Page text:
We lament the fate of publishers for a moment, forced to created pages that optimize for “viewability” that are so cluttered and ugly that readers are thrust into the arms of ad blockers. Then I get to the question everybody wants to ask a ninja like Perlich: How does identity matching work – I mean, really work. I had spent some time studying a patent recently and was told that a large number of attributes could go into a probabilistic model, things like location, content viewed, typing speed, system clock, screen resolution, etc.
It turns out that some of those attributes are useful not for cross-device but for determining that a browser seen today is the one you saw yesterday, despite cookie deletion. In other words, for single-device identity. But our topic was cross-device, so I asked her …
HOW DOES IDENTITY MATCHING WORK IN REAL LIFE?
I’m not sure what other people do. They’re sometimes reluctant to talk about their secret sauce. But I think it is primarily all based on I.P. address. That is the only common denominator that you have. There are some complications. The game ends up being that you are trying to detect which [I.P.-identified] networks are likely to be a home. You don’t want work, you don’t want a local coffee shop. You also don’t want a friend’s device who happens to be visiting you. So you look for patterns where a device is accessing a network that is rarely accessed and has a certain pattern, certain times of day, day after day. You’re looking for patterns that indicate “home.”
ARE I.P. ADDRESSES ACCURATE? DON’T THEY CHANGE?
Sometimes, they do. If somebody doesn’t want to get identified, they won’t. There are dynamic I.P.’s and so on. But there’s a lot of structure to the tuples [constant data elements]. Even if the back end is rotating, there is a lot of consistency in the front end data. So it’s useful.
IS THERE A MODELING APPROACH YOU USE?
Believe it or not, it’s kind of like the Internet. It’s a network of device/I.P., I.P./device. Look at Google, the old page rank method they used. You are estimating the weights of the connections. You send some random traffic through [the model] and look for areas of high connectivity with extreme sparseness.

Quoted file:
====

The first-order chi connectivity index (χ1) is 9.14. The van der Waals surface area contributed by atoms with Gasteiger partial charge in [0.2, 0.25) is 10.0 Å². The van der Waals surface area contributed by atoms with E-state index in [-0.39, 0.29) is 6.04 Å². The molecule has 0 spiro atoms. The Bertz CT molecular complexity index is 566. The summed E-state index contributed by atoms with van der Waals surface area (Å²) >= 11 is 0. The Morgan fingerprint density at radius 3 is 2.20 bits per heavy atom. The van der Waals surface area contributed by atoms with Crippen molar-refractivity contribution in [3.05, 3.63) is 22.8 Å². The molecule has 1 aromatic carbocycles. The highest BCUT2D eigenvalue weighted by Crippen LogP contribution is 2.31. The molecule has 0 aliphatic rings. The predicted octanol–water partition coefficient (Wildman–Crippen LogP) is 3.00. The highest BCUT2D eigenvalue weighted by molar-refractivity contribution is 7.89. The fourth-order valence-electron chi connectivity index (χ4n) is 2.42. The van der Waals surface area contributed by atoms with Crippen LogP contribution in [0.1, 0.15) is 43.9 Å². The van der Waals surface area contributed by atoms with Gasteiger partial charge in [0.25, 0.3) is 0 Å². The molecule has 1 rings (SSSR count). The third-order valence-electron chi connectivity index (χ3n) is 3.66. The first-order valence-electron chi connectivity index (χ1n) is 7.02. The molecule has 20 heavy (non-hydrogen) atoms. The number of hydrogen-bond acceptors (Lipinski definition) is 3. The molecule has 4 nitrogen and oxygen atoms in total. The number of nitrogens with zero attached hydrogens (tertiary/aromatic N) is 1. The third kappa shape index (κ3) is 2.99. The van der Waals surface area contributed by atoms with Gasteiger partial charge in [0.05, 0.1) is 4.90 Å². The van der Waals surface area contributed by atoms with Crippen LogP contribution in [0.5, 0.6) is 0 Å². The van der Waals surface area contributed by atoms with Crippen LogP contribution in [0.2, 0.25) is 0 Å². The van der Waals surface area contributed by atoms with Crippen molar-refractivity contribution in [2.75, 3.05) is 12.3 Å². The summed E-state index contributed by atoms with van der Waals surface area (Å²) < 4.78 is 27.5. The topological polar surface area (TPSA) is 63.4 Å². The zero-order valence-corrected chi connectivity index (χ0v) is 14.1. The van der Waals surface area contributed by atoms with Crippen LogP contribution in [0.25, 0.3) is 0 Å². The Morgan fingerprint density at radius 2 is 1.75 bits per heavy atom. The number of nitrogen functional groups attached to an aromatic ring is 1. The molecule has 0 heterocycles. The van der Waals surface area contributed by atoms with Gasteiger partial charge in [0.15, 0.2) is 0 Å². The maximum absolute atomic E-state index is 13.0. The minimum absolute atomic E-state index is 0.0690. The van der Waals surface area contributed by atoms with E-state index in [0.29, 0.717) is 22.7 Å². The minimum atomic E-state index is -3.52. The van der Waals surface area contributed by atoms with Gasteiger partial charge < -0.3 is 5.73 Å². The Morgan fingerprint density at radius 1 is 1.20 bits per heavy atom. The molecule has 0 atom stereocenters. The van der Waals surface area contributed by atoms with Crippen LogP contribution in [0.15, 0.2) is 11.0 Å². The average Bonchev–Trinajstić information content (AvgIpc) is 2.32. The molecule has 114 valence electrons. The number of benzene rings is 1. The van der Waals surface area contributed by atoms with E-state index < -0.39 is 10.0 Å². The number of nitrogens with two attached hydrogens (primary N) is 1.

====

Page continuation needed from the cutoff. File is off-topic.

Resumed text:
WHAT IS THE ROLE OF DETERMINISTIC DATA?
Like Drawbridge [a cross-device data provider], we have some sources of deterministic matches that we use. It’s at a very small scale. Maybe one or two percent of our devices will have a deterministic match. It comes from companies who have a log-in and an app. We use this data to tune our model and tell us where our weights are on or off. This [deterministic] data doesn’t tend to come from the marketing clients. They either don’t have it or don’t know how to get it to us.
WHAT ABOUT LOCATION DATA? IS THAT USEFUL FOR DEVICE MATCHING?
It depends where you’re getting it from. Unless you are Verizon, you’re getting it from some app. If it’s your own app, that’s one thing. In the vast majority of cases, in ad tech, I’d say maybe eighty percent of the location information available is useless because it is unreliable – the device is not actually where it claims to be. There are a lot of reasons for this. You’ll see clusters of locations, which are centroids calculated based on I.P. addresses that replaced the latitude/longitude. There’s a lot of rounding errors. You’ll see grid structures put on the data so it’s an approximate location. Most bid requests on the exchanges have some kind of location data but for the most part I do not trust it.
ANY PARTING WORDS FOR THE PEOPLE?
I think it’s very important to realize that what we’re talking about here — cross-device identity — is not at all the same thing as identifying a person. All you are doing is attaching different devices to one another. You don’t have to know who that person is at all. I talk a lot to the folks at Data & Society and they’re very concerned about privacy. It’s possible to build an agnostic identity for [marketing and] advertising that is very different from a personal identity.
Please leave a comment below or contact Martin Kihn @martykihn. Claudia Perlich can be reached at firstname.lastname@example.org